There are many ways to classify the MANET routing protocols (Figure 1), depending on howthe protocols handle the packet to deliver from source to destination. But Routing protocols arebroadly classified into three types such as Proactive, Reactive and Hybrid protocols [5].
 
3.1.1. Proactive Protocols
These types of protocols are called table driven protocols in which, the route to all the nodes ismaintained in routing table. Packets are transferred over the predefined route specified in therouting table. In this scheme, the packet forwarding is done faster but the routing overhead isgreater because all the routes have to be defined before transferring the packets. Proactiveprotocols have lower latency because all the routes are maintained at all the times.Example protocols: DSDV, OLSR (Optimized Link State Routing) 
  
 
 
International Journal of Wireless & Mobile Networks (IJWMN) Vol. 3, No. 1, February 2011
 
100
          
     Figure 1.  MANET Routing Protocols
 3.1.2. Reactive Protocols
These types of protocols are also called as On Demand Routing Protocols where the routes arenot predefined for routing. A Source node calls for the route discovery phase to determine a newroute whenever a transmission is needed. This route discovery mechanism is based on floodingalgorithm which employs on the technique that a node just broadcasts the packet to all of itsneighbors and intermediate nodes just forward that packet to their neighbors. This is a repetitivetechnique until it reaches the destination. Reactive techniques have smaller routing overheadsbut higher latency.
Example Protocols:
DSR, AODV
 3.1.3. Hybrid Protocols
Hybrid protocols are the combinations of reactive and proactive protocols and takes advantagesof these two protocols and as a result, routes are found quickly in the routing zone.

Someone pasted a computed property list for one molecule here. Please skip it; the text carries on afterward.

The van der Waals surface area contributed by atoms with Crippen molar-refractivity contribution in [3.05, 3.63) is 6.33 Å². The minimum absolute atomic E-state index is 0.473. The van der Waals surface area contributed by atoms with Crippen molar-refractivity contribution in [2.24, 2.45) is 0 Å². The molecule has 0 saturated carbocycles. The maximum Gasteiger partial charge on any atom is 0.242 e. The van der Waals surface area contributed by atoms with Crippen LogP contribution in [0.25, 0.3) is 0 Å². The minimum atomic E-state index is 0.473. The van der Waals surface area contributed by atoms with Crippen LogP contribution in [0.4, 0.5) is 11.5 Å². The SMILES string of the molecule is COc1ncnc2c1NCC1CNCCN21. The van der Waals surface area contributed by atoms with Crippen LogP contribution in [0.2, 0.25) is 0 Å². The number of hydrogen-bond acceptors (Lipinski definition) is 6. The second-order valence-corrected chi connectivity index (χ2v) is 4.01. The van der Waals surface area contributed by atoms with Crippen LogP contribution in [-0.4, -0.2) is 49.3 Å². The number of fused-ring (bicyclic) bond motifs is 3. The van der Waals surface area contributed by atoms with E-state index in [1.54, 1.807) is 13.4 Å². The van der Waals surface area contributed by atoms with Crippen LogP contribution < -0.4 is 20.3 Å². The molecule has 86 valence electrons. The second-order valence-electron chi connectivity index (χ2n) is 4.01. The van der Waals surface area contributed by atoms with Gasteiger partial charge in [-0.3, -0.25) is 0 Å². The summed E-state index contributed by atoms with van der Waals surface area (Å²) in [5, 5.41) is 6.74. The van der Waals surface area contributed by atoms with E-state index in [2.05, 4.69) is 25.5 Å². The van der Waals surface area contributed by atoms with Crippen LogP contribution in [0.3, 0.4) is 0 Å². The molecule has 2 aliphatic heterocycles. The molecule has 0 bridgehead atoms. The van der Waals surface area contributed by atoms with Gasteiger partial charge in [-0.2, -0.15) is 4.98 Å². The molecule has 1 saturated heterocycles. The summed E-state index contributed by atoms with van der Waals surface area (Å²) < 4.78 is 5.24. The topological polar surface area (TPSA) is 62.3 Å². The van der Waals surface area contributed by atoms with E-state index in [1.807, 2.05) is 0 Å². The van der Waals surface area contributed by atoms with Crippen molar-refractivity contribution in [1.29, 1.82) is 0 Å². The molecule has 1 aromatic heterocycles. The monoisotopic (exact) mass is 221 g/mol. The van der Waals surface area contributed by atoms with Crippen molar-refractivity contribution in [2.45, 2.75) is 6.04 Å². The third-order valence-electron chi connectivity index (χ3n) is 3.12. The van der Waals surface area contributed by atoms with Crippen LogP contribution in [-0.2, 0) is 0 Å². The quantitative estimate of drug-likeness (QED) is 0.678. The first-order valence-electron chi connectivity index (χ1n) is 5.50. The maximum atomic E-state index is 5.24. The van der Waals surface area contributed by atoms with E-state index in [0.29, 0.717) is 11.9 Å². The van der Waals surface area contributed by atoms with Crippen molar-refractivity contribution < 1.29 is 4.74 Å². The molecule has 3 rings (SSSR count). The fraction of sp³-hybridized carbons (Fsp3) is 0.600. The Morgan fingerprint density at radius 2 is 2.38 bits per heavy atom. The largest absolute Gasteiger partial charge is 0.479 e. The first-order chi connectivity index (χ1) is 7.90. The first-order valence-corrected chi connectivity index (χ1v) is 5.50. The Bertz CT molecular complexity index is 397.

Example Protocol:
ZRP (Zone Routing Protocol) 
3.2. Overview of Routing Protocols
In this section, a brief overview of the routing operations performed by the familiar protocolsDSDV, AODV and DSR are discussed.
 
3.2.1. Destination-Sequenced Distance-Vector (DSDV) protocol
The Table-driven DSDV protocol is a modified version of the Distributed Bellman-Ford (DBF)Algorithm that was used successfully in many dynamic packet switched networks [14]. TheBellman-Ford method provided a means of calculating the shortest paths from source todestination nodes, if the metrics (distance-vectors) to each link are known. DSDV uses this idea,but overcomes DBF’s tendency to create routing loops by including a parameter calleddestination-sequence number. In DSDV, each node is required to transmit a sequence number, which is periodically increasedby two and transmitted along with any other routing update messages to all neighboring nodes.On reception of these update messages, the neighboring nodes use the following algorithm todecide whether to ignore the update or to make the necessary changes to its routing table: